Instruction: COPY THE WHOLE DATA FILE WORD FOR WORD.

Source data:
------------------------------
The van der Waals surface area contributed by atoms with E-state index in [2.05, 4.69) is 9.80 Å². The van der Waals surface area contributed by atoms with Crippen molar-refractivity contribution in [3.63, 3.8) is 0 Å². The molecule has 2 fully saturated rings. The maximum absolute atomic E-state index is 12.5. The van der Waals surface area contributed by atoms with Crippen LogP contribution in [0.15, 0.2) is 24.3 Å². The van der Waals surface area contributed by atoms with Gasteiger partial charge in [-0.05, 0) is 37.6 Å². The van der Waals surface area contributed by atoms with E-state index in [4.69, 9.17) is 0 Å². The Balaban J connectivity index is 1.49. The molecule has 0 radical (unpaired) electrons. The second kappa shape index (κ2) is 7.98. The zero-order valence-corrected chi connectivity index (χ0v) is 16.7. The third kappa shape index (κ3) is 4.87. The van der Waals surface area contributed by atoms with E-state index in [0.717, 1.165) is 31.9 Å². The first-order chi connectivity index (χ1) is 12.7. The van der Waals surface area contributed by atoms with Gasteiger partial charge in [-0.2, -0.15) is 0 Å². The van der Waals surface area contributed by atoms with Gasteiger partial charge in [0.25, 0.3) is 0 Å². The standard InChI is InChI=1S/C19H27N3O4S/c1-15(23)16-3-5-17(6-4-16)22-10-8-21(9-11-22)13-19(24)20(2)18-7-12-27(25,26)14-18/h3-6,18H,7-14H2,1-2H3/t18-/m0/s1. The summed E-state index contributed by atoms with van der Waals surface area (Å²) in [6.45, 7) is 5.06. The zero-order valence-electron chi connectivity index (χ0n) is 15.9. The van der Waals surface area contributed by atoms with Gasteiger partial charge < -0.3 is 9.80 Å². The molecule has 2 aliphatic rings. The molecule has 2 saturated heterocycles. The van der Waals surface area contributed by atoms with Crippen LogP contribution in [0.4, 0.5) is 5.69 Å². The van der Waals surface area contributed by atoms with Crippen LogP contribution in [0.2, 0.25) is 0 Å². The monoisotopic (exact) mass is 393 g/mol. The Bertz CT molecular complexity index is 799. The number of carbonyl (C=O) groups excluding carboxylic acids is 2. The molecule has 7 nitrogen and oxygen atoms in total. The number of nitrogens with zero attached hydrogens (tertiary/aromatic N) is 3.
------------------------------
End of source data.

The van der Waals surface area contributed by atoms with E-state index in [2.05, 4.69) is 9.80 Å². The van der Waals surface area contributed by atoms with Crippen molar-refractivity contribution in [3.63, 3.8) is 0 Å². The molecule has 2 fully saturated rings. The maximum absolute atomic E-state index is 12.5. The van der Waals surface area contributed by atoms with Crippen LogP contribution in [0.15, 0.2) is 24.3 Å². The van der Waals surface area contributed by atoms with Gasteiger partial charge in [-0.05, 0) is 37.6 Å². The van der Waals surface area contributed by atoms with E-state index in [4.69, 9.17) is 0 Å². The Balaban J connectivity index is 1.49. The molecule has 0 radical (unpaired) electrons. The second kappa shape index (κ2) is 7.98. The zero-order valence-corrected chi connectivity index (χ0v) is 16.7. The third kappa shape index (κ3) is 4.87. The van der Waals surface area contributed by atoms with E-state index in [0.717, 1.165) is 31.9 Å². The first-order chi connectivity index (χ1) is 12.7. The van der Waals surface area contributed by atoms with Gasteiger partial charge in [-0.2, -0.15) is 0 Å². The van der Waals surface area contributed by atoms with Gasteiger partial charge in [0.25, 0.3) is 0 Å². The standard InChI is InChI=1S/C19H27N3O4S/c1-15(23)16-3-5-17(6-4-16)22-10-8-21(9-11-22)13-19(24)20(2)18-7-12-27(25,26)14-18/h3-6,18H,7-14H2,1-2H3/t18-/m0/s1. The summed E-state index contributed by atoms with van der Waals surface area (Å²) in [6.45, 7) is 5.06. The zero-order valence-electron chi connectivity index (χ0n) is 15.9. The van der Waals surface area contributed by atoms with Gasteiger partial charge < -0.3 is 9.80 Å². The molecule has 2 aliphatic rings. The molecule has 2 saturated heterocycles. The van der Waals surface area contributed by atoms with Crippen LogP contribution in [0.4, 0.5) is 5.69 Å². The van der Waals surface area contributed by atoms with Crippen LogP contribution in [0.2, 0.25) is 0 Å². The monoisotopic (exact) mass is 393 g/mol. The Bertz CT molecular complexity index is 799. The number of carbonyl (C=O) groups excluding carboxylic acids is 2. The molecule has 7 nitrogen and oxygen atoms in total. The number of nitrogens with zero attached hydrogens (tertiary/aromatic N) is 3.